The principle of pawnbroking was practised in Biblical times. So why is it still going strong?
The three balls is a distinctive sign from the Medici coat of arms
Just before World War I, there were more pawnbrokers in the city of Birmingham than pubs.
In those days, a housewife might pawn her husband's best suit and boots, or her wedding ring, on a Monday before buying them back with the Friday pay-packet in time for her husband to wear them to the pub and to church.
In the cash-economy of an industrial city known as the workshop of the empire, that's how people got by.
In 2005, Birmingham is no longer the workshop of an empire, but the city still has a thriving pawnbroking sector.
Seven million Britons have no access to bank or building society credit and pawnbroking is now the fastest growing part of the finance industry.
The practice declined after the war but has risen in the last 20 years, partly due to the Consumer Credit Act 1974, which enforced regulations while lifting other restrictions.
Pawning is a loan set against an item like jewellery left by the borrower, usually over a three or six-month period, with the conditions set out in a credit agreement. Interest is usually 7%.
Recently there has been a growth in "sell-and-buy-back" stores, where the borrower sells the item with an option to buy it back after 28 days at a higher price. It is not interest but a charge, which can be as high as 30% of the sale price.
If the borrower does not buy the property back, it is sold in the shop.
Birmingham is home to the biggest buy-back store in Europe, Cash Converters, which has half a million customers a week.
One man sold his mobile phone on a Wednesday for £10 and bought it back two days later for £17.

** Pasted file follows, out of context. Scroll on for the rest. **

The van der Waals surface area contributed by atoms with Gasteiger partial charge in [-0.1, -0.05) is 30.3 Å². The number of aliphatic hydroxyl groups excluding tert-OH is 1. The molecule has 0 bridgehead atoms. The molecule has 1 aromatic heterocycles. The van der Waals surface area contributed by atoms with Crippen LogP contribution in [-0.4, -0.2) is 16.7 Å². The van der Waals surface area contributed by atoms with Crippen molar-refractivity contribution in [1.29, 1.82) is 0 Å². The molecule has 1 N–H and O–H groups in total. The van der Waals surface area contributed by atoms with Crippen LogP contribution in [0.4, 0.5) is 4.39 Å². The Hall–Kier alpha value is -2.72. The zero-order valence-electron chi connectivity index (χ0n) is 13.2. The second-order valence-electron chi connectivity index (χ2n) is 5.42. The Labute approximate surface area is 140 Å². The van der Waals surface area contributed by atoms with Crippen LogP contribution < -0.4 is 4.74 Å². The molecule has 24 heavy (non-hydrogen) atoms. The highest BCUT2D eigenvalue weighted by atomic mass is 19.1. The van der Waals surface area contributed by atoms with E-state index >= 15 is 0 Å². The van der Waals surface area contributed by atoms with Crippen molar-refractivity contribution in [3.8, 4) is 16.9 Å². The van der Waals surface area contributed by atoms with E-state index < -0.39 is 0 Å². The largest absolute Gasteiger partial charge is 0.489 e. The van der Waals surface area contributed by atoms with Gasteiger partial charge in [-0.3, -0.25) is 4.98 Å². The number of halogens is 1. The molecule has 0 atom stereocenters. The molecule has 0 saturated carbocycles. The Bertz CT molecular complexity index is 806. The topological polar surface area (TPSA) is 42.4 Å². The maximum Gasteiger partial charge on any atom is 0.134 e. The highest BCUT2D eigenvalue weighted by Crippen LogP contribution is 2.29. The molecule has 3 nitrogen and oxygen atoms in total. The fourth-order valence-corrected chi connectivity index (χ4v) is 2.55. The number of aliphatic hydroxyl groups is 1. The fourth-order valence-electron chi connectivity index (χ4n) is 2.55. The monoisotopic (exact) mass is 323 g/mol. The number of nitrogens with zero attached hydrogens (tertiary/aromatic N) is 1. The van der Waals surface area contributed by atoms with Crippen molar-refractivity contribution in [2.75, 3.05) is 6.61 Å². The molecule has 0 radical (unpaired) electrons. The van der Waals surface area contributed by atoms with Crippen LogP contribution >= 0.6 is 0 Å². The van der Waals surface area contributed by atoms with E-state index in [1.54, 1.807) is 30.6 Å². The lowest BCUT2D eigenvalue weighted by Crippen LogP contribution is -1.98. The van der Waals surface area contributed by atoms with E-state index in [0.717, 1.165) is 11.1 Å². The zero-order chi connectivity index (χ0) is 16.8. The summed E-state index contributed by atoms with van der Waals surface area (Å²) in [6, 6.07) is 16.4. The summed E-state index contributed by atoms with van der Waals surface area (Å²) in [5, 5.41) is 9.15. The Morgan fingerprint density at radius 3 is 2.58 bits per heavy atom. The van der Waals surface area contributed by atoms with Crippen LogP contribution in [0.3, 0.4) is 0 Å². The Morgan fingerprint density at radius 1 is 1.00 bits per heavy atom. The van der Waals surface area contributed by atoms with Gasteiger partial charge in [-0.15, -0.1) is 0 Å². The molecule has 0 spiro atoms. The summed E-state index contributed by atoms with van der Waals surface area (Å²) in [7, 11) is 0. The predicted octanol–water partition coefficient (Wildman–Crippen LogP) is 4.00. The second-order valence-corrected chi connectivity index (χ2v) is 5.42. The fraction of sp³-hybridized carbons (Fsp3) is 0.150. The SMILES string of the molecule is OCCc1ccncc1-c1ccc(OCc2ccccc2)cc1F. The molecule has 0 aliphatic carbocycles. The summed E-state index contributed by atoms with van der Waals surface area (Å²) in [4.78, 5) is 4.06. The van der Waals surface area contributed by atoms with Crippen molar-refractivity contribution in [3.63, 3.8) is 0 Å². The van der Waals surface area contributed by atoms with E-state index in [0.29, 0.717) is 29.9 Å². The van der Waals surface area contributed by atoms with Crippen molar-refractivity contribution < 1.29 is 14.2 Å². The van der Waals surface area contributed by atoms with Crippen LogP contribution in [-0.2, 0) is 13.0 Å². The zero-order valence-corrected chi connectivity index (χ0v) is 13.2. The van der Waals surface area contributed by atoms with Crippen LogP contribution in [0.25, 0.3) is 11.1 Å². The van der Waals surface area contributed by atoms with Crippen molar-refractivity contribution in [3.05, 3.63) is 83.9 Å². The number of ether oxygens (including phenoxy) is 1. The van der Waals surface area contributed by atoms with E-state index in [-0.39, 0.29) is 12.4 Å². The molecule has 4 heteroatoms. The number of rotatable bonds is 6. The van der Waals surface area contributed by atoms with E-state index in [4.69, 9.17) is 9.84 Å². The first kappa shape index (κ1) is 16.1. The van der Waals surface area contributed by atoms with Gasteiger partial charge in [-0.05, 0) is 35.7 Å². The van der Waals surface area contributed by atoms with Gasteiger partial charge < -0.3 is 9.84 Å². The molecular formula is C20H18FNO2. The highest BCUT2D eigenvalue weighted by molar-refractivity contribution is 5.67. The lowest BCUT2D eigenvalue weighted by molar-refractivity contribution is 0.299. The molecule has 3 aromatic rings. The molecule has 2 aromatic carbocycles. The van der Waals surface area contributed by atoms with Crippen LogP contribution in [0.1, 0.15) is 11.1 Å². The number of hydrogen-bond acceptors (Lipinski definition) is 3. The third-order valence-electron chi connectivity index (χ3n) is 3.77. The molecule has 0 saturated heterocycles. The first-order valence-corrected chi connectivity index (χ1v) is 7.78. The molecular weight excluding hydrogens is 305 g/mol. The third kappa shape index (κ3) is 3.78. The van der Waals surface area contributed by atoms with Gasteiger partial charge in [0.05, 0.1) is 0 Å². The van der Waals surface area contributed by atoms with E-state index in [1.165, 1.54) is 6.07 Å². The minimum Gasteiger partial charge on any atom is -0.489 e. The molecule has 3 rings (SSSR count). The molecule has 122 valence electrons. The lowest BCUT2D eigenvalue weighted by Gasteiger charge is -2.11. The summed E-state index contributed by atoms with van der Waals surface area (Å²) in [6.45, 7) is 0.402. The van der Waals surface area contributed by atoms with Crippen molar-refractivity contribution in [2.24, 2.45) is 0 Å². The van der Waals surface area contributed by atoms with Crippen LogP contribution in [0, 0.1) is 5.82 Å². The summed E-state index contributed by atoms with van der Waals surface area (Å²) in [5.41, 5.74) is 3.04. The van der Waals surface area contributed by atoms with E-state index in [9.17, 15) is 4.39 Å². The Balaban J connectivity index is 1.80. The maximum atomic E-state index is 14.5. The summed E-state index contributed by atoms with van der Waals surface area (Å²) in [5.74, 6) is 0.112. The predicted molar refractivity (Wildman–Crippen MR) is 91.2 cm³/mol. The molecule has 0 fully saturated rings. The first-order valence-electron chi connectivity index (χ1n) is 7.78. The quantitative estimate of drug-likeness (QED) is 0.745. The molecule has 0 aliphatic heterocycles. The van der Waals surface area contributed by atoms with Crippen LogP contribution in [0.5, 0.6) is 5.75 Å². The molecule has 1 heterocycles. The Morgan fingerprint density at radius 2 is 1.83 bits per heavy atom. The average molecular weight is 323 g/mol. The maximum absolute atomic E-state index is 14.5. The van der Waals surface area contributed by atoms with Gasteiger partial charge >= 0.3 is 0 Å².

A high price, but few of the borrowers have complaints and many say it is a useful service.
"I need some cash to last me until the end of the month," says Kevin, as he tried to sell his amplifier and speakers. "I can't get cash anywhere else, but I know I can sell my personal goods to get money."
Vernon needs cash to buy Big Issues which he sells
Denied access to bank or card credit, Vernon Burgess says he would not survive without his local buy-back shop. Vernon grew up and still lives in Birmingham, and has a history of homelessness and mental illness.
He gets a monthly disability living allowance, but he has to supplement this to support himself and his 10-year-old son, so he sells the Big Issue. As an official badged seller, he buys the magazines for 50p each from his local Big Issue office before he can sell them on at a profit.
To raise the money for the magazines, he regularly takes his son's games console to his local buy-back shop, Instore Direct, where manager Mary Daly says she gives him a good price.
She admits in an ideal world her shop would not exist, but thinks it makes things easier for customers.
"If we didn't have shops like this, I dread to think what the crime rate would be like," she says.
Chloe Rawlings is assistant producer of Skint, a series which begins on BBC One at 2235GMT on Tuesday, 22 March 2005.